Review: iPhone 2.0 software update

The original iPhone was an amazingly capable device, but it certainly wasn’t perfect. The 2.0 software update is a major improvement over the original iPhone operating system that adds dozens of new features and refines several old ones—changes many users have been waiting for since the iPhone’s introduction. Perhaps best of all, it’s available to all iPhone and iPod touch owners. (iPhone users can upgrade for free, while iPod Touch owners need to decide if the update is worth $10.)

The App Store

The iPhone 2.0 software only adds one new application, but it’s a gateway to an entirely new world. The App Store lets you to download and install applications created by third-party developers (some for free, others at a cost).

On your Mac, the App Store is part of the iTunes Store, but on the iPhone, it’s an app unto itself. Unlike its neighbor, the iTunes Wi-Fi Music Store, the App Store is available over Wi-Fi or a cell connection. The only hitch: if you try to download an application larger than 10MB, you’ll be asked to use Wi-Fi or download it via iTunes on your computer.

Tapping on any application in the store takes you to a description of it and a screenshot. To buy or download an application, you tap the price: if the button reads Free, it will change to Install when you tap it; if there’s a price, it will change to Buy. Once you enter your information, the App Store will return you to the iPhone’s Home screen, where it will add the icon for the app you’ve chosen to download, along with a progress bar showing its installation process. (You can do other things while the application is installing.) If you purchase apps on your iPhone, they should copy over to your computer the next time you sync. In our tests, that wasn’t always the case—if yours don’t sync automatically, select Transfer Purchases From iPod or iPhone Name in iTunes’ File menu to force your files to transfer.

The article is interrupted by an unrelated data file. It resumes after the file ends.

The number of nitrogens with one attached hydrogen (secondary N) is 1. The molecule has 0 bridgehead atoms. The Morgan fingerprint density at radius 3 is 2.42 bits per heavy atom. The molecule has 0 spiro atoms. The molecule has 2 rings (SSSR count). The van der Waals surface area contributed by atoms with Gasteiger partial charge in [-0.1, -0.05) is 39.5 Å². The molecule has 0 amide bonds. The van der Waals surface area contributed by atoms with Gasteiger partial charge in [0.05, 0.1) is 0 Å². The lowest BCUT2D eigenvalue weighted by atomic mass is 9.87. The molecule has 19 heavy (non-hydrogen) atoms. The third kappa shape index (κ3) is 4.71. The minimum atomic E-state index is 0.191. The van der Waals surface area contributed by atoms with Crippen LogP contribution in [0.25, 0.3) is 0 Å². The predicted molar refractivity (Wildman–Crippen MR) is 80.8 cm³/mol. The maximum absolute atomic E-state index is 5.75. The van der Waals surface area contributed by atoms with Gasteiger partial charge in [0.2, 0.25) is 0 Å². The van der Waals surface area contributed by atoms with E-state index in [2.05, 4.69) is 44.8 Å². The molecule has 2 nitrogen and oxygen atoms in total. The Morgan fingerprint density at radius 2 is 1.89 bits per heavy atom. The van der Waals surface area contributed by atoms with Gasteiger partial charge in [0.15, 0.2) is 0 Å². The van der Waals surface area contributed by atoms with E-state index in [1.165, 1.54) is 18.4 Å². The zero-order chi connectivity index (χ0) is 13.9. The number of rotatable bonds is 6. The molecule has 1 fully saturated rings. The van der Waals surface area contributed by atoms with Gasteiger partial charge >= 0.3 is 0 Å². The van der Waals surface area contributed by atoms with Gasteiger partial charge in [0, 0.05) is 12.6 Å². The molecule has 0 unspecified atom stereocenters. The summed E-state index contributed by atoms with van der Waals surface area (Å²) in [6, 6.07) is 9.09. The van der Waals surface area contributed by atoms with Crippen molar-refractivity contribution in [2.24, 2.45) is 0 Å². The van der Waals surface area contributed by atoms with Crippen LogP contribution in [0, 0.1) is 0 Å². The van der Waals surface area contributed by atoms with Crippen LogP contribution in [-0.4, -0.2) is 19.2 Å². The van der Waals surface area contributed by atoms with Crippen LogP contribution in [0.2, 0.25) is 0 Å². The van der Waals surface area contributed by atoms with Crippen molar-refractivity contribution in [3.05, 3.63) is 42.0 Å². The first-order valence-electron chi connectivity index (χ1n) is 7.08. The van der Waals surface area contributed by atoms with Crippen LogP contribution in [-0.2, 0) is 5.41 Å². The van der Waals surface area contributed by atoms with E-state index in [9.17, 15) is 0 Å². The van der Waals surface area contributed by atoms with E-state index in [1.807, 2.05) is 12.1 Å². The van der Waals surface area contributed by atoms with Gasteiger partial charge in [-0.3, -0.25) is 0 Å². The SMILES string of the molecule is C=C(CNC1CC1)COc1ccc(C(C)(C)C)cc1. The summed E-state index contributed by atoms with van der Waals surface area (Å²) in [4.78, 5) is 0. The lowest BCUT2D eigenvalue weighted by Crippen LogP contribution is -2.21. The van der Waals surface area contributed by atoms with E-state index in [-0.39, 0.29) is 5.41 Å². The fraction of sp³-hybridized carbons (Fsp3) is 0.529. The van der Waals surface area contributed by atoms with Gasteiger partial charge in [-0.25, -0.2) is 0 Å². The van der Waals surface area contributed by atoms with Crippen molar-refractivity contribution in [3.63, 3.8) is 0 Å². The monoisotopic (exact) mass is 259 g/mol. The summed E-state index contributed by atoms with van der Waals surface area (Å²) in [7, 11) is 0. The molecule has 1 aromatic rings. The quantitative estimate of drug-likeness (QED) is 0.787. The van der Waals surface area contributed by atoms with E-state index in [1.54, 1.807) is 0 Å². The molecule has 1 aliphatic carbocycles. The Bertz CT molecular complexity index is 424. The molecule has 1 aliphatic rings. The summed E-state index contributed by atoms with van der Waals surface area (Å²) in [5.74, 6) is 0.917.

To remove a third-party application, you can tap and hold its icon. The icons will begin to dance on the screen, and a black X badge will appear in their top-left corners. If you tap that X, you’ll be asked if you want to delete the application. Because applications must store all their data in the app’s package, however, deleting an application also deletes all its settings and stored information.If you delete an app that you wanted to keep, you can redownload it later for free (unlike media from the iTunes Store); you can load applications onto as many iPod touches and iPhones as you want, provided they’re synced to your iTunes Library.

Just a few taps and you can fill an entire iPhone home screen with programs from the App Store.

While third-party applications broaden the iPhone’s abilities exponentially, they come at a price beyond the cost of the application: Because those applications and their attendant data take up room on your iPhone, backing up your phone—which iTunes does every time you sync it—takes much longer than before.

But don’t worry too much about the iPhone’s applications eating up your phone’s storage space: while some programs, such as Apple’s own Texas Hold ‘Em, are plus-sized, the vast majority of the 25 applications I installed were under 1MB.

Mail

The iPhone’s built-in apps have also had a makeover. Managing e-mail on the iPhone, for example, is easier than ever.

In previous iterations of the iPhone’s mail program, your only option for deleting or moving messages was to do so one at a time—a royal pain if you receive all but the most minimal amount of spam. You can now delete or move multiple messages by tapping the Edit button in any of your mailboxes or folders and checking off the messages you want to modify. At the bottom of the screen, two buttons give you the option to delete or move the messages you’ve selected.